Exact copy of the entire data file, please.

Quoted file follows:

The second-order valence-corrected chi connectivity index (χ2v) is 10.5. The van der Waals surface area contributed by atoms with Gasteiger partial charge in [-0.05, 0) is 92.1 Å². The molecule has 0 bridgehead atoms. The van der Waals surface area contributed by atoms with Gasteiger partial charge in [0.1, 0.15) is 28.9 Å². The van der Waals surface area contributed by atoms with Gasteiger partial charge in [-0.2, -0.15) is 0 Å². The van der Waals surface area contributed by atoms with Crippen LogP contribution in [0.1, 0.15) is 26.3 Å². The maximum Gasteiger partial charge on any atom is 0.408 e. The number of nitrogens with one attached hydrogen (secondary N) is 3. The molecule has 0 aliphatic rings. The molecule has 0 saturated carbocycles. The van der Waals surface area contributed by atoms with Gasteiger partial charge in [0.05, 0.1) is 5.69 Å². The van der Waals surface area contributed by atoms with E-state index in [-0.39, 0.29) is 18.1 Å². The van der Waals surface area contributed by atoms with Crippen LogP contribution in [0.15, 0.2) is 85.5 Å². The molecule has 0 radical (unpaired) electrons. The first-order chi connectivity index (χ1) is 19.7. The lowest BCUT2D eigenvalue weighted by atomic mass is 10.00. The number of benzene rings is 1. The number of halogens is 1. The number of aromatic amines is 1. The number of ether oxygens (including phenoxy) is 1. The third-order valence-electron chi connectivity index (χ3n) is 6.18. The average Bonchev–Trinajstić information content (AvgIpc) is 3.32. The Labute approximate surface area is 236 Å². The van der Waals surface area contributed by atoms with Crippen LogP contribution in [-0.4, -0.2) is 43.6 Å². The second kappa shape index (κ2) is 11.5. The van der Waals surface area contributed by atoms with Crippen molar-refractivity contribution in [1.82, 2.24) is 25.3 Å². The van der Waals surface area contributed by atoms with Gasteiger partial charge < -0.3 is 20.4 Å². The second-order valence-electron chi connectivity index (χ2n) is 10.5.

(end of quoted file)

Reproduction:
The second-order valence-corrected chi connectivity index (χ2v) is 10.5. The van der Waals surface area contributed by atoms with Gasteiger partial charge in [-0.05, 0) is 92.1 Å². The molecule has 0 bridgehead atoms. The van der Waals surface area contributed by atoms with Gasteiger partial charge in [0.1, 0.15) is 28.9 Å². The van der Waals surface area contributed by atoms with Gasteiger partial charge in [-0.2, -0.15) is 0 Å². The van der Waals surface area contributed by atoms with Crippen LogP contribution in [0.1, 0.15) is 26.3 Å². The maximum Gasteiger partial charge on any atom is 0.408 e. The number of nitrogens with one attached hydrogen (secondary N) is 3. The molecule has 0 aliphatic rings. The molecule has 0 saturated carbocycles. The van der Waals surface area contributed by atoms with Gasteiger partial charge in [0.05, 0.1) is 5.69 Å². The van der Waals surface area contributed by atoms with E-state index in [-0.39, 0.29) is 18.1 Å². The van der Waals surface area contributed by atoms with Crippen LogP contribution in [0.15, 0.2) is 85.5 Å². The molecule has 0 radical (unpaired) electrons. The first-order chi connectivity index (χ1) is 19.7. The lowest BCUT2D eigenvalue weighted by atomic mass is 10.00. The number of benzene rings is 1. The number of halogens is 1. The number of aromatic amines is 1. The number of ether oxygens (including phenoxy) is 1. The third-order valence-electron chi connectivity index (χ3n) is 6.18. The average Bonchev–Trinajstić information content (AvgIpc) is 3.32. The Labute approximate surface area is 236 Å². The van der Waals surface area contributed by atoms with Crippen LogP contribution in [-0.4, -0.2) is 43.6 Å². The second kappa shape index (κ2) is 11.5. The van der Waals surface area contributed by atoms with Crippen molar-refractivity contribution in [1.82, 2.24) is 25.3 Å². The van der Waals surface area contributed by atoms with Gasteiger partial charge < -0.3 is 20.4 Å². The second-order valence-electron chi connectivity index (χ2n) is 10.5.